AB-ANBAR Gallery is delighted to announce an exhibition by the important American-Italian-Lebanese artist, Douglas Abdell. Curated by Morad Montazami, the exhibition is a survey taken from 4 decades of Abdell’s work, seen through the focus of 3 key ‘moments’ in his practice: Aekyadic (1970s-present) Neo-expressionist (1980s) and Phoenician (1990s-2000s). It also explores Abdell’s abiding fascination with the origins and evolution of written and spoken language throughout the Mediterranean – from ancient Phoenicia to Latino and international Hip-Hop - reflecting the artist’s cosmopolitan spirit.
An intensely driven and prolific artist, Abdell’s work spans painting, drawing, tapestries and sculpture, permeated with the same obsessive interest in language and animated by the phonetic games with which he ‘emancipates’ and reimagines written alphabets. Abdell comments; ‘My sustenance as an artist is the complicated balance between the euphoria of the unknown and that which is known and their imminent application when conceiving a sculpture’. Further, Abdell’s work plays with and detonates our accepted reading of history and culture – ever the provocateur, he states, ‘I want to fuck-up the archaeologist!... They find this and ask: “What the hell is this?” This is Phoenician but it has Punic letters on it. “What’s going on here?” I’m mixing all these images, trying to bring them all together’.
The three distinct series of works - Aekyadic, Neo-expressionist and Phoenician are presented here as separate rooms, or three periods of a hectic journey: substituting the illegal highs and drugs of the ‘traditional’ trap house with the hallucinatory visual and conceptual intricacies of Abdell’s hybrid alphabets. The Curator, Morad Montazami, comments: ‘A whole alphabet of hybrid motifs become mixed up, as a DJ scratching deconstructs sound. A “reconstructed” Trap house is everything that Douglas Abdell does: to penetrate a certain cultural space or form of writing in order to rework until explosion and reconstruction… as an infinite, Babelian and anarchic process made of electro-magnetik vibrations.
Abdell came to prominence in the New York art scene of the late 1970s, during the heady period which also saw the emergence of street art, block-parties and the hip-hop scene. Even if his sculptures were generated in a totally autonomous ecosystem from these trends, the cultural landscape of the time is apparent in works by Abdell of this period, notably the Aekyad sculptures which were installed on Park Avenue in 1979. These black Aekyad abstract sculptures seem to bely the heft of the industrial materials in which they are created, suggesting instead the ecstatic speed, electricity and deft geometric movements of the underground cultures of the time.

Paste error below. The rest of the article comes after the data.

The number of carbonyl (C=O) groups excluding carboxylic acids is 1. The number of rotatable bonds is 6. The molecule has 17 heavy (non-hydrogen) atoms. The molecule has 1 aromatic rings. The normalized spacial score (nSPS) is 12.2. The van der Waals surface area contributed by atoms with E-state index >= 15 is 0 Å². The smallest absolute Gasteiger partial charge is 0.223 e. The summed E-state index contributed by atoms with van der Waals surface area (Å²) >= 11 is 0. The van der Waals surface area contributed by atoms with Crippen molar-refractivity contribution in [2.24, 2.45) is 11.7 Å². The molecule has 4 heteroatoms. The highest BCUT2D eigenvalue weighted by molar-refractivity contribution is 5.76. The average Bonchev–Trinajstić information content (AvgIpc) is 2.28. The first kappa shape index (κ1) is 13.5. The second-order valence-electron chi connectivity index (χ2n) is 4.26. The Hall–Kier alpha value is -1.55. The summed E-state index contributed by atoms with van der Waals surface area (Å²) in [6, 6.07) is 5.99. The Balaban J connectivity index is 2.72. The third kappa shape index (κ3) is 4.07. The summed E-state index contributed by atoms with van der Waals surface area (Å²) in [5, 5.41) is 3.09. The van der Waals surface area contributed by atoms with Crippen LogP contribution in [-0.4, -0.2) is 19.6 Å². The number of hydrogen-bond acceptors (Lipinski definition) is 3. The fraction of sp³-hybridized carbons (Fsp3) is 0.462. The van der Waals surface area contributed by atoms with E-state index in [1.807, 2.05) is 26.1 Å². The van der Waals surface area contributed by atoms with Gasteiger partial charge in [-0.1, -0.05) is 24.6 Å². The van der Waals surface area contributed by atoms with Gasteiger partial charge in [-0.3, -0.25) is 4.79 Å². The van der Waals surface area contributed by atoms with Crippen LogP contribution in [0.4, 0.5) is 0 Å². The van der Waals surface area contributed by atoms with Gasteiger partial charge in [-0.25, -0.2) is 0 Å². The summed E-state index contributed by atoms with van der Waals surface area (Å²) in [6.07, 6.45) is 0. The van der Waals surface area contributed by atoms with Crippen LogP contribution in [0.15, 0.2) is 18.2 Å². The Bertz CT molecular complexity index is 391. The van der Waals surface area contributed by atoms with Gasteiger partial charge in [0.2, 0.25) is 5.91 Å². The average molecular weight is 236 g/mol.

By 1983, New York had become a ‘laboratory’ for Abdell and the substantial permanence of the steel Aekyad sculptures began to give way to work created from salvaged ‘junk’ materials, including posters, packaging and newspapers scrounged on the neighbouring Latino and Chinese streets. The resulting ‘Neo-Expressionistic’ painting-collages and totem sculptures are a melting-pot of language and visual culture – but also a blending of dramatically different environments; the street, the gallery, the studio, the archaeological site, the hip-hop party; Chinatown and the ruins of Baalbek all appear in these works.
In 1984 Abdell published his wild lettrist and numerological manifesto, MIRROR MAGNETIK INTERVAL (a collaboration with his partner of the time Begonia Korta-Zaharra). Meditating on the emancipation of numbers and letters in the introduction, Abdell comments; “The sickness of our time is that we are educated to separate rather than connect. Be it, for example, with numbers (mathematics, chemistry, physics) or letters (philosophy, literature, art)…I will never be able to study a number without thinking of it as an expanding function, or forgetting where it comes from and where it’s going. The principle of motion is connected to everything. Nothing exists without a relation to something else.”
In the early 1990s Abdell chose to largely turn his back on the fame which he had enjoyed in New York, exhibiting alongside artists including Jean-Michel Basquiat and Louise Nevelson, with a move to relative obscurity in Madrid and then Malaga, the beginning of his ‘Phoenician’ period of works. In part an exploration of his Mediterranean roots, these works begin with his “Fourth Punic War” to offer a very long-view of the geopolitics behind the Lebanon / Palestine / Israel crisis and the ongoing migratory disaster - seen through the mixed up (and invented) Etruscan and Phoenician symbols that populate these works.
Morad Montazami comments; ‘These works express ironic feelings towards the national Ego behind any monument or cultural emblem. They are like makeshift vestiges of a reenacted archeology, or sculptural chanting songs for imagined gods…. showing their Phoenician and Arabic hieroglyphs as a sacred column, holding secret messages to be deciphered by the viewer.’
The exhibition at Cromwell Place is completed with works from his recent ‘Phoenician’ M=AGUA series (late 1990s-early 2000s). Featuring numerous stone or marble works placed individually on a robust wooden platform, M=AGUA opens a new dialectic of materials: between wood and stone, organic and mineral, earth and water. M=AGUA references water and the Phoenician invention of the letter ‘M’ – inspired by the waves of the Mediterranean Sea - but also the tragic upturned rafts of the contemporary migration crisis.
As with so much of Abdell’s work, these enigmatic sculptures stand as symbols of hope; ‘connectors’ between different continents, people and histories, inviting us to speak, travel and dream without borders.